Judicial Branch

In a growing number of cities, elected District Attorneys are prohibiting their Deputy District Attorneys from prosecuting crimes if the District Attorney personally disagrees with the law. Although it is the sworn responsibility for the District Attorneys to uphold the law, more and more are issuing decrees to their Deputy District Attorneys prohibiting them from prosecuting a variety of crimes, including criminal threats, trespassing and resisting arrest. 

Administrative Branch—Police

Law enforcement is caught between the: 1) Rule of Law, 2) Lack of charges being filed by the District Attorney’s Offices and 3) Community members who believe that certain behaviors should be void of consequences. As an example, drug possession is illegal (Rule of Law), but in some cities it is officially decreed that the DA will not charge the crime. Therefore, the police are faced with the dilemma of arresting someone for possession of drugs—for a crime that DA’s will not charge. Does the community want law enforcement to step-in to stop illegal (and often times violent) crime, or should the crimes be void of consequences and the police should “stand down” and not respond?

The Need for Community Discourse

Communities across the country deserve to prosper in a safe environment. The discussions on how to achieve safe communities generally involve representatives from the legislative, judicial and administrative branches. These discussions must continue, but one major stakeholder is oftentimes missing from the conversation—the community.

This missing stakeholder complicates the discussion because the community is currently divided on a variety of opinions. Some feel unsafe with the rising crime, increased homelessness and feeling that there is a growing disregard for the rule of law. Others believe that less police intervention and less prosecutions is the solution to achieving safer cities. Some believe that citizens should abide by the laws and take personal responsibility for their own actions. Others believe that some criminal acts, including homicides, assault and shoplifting may be justified.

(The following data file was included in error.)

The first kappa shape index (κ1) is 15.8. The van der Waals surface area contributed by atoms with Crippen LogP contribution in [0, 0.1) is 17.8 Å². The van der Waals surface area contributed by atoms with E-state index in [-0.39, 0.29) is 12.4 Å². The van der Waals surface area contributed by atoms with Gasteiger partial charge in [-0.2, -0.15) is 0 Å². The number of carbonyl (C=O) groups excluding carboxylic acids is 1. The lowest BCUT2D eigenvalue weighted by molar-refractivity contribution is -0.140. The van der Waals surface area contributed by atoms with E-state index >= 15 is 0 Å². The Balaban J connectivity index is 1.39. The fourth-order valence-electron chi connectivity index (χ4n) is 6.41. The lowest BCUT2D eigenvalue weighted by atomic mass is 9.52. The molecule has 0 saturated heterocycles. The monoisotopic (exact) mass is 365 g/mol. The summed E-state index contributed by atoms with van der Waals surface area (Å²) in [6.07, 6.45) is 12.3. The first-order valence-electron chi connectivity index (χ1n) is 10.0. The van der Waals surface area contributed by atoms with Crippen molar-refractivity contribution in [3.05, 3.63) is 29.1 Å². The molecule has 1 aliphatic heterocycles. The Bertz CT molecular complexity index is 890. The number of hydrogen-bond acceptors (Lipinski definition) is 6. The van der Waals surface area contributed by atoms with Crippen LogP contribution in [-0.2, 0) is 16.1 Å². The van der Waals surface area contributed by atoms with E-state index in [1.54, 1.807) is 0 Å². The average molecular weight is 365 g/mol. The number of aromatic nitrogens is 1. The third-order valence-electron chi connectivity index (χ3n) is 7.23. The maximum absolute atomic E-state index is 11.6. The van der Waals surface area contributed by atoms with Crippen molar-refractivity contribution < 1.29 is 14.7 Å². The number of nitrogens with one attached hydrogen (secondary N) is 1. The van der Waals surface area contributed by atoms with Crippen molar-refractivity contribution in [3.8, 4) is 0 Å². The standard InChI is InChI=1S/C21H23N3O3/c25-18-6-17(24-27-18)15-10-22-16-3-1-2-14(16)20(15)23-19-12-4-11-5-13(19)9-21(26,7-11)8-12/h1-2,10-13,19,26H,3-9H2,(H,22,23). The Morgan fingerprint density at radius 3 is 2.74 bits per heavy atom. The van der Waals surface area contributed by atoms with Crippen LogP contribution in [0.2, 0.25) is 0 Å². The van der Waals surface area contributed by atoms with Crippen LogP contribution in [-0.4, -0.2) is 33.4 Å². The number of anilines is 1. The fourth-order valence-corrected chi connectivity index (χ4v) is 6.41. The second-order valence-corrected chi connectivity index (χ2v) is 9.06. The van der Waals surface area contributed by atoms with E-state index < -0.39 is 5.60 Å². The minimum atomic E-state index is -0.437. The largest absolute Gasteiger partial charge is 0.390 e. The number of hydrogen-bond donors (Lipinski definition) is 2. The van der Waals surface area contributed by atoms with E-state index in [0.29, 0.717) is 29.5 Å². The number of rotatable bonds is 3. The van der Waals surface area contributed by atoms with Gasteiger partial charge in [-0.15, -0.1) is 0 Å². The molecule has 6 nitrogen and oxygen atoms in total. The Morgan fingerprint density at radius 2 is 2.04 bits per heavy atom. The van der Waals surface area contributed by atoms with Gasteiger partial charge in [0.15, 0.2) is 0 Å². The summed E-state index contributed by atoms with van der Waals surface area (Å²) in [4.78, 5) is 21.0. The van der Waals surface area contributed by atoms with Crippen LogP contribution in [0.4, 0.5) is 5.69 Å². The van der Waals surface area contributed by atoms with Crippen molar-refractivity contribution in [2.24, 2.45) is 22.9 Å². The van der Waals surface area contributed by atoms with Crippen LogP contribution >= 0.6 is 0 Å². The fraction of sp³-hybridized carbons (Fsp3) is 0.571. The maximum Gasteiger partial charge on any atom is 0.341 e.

Hence, real community discourse must be encouraged and include not only the branches of government, but also a strong cross-section of community representation so that all sides are considered. Only when this occurs will law enforcement agencies be in a better position to develop effective solutions in addressing violent crime trends.


Author:

Dr. Linda-Marie Sundstrom is a former Fulbright Scholar who taught Public Administration in Ukraine at a university under the Office of the Ukrainian President. She worked for two decades in local government and has taught in Master of Public Administration Programs for nearly two decades. She is currently the MPA Program Director for California Baptist University in Southern California. Email: [email protected]

Dr. Mark Kling has been in law enforcement for 34 years, 13 as police chief. He has taught both Public Administration and Criminal Justice courses for the past 20 years. He is currently the Criminal Justice Program Director for California Baptist University and came out of retirement to transition the Rialto Police Department to new innovative executive leadership. Email: [email protected] / [email protected]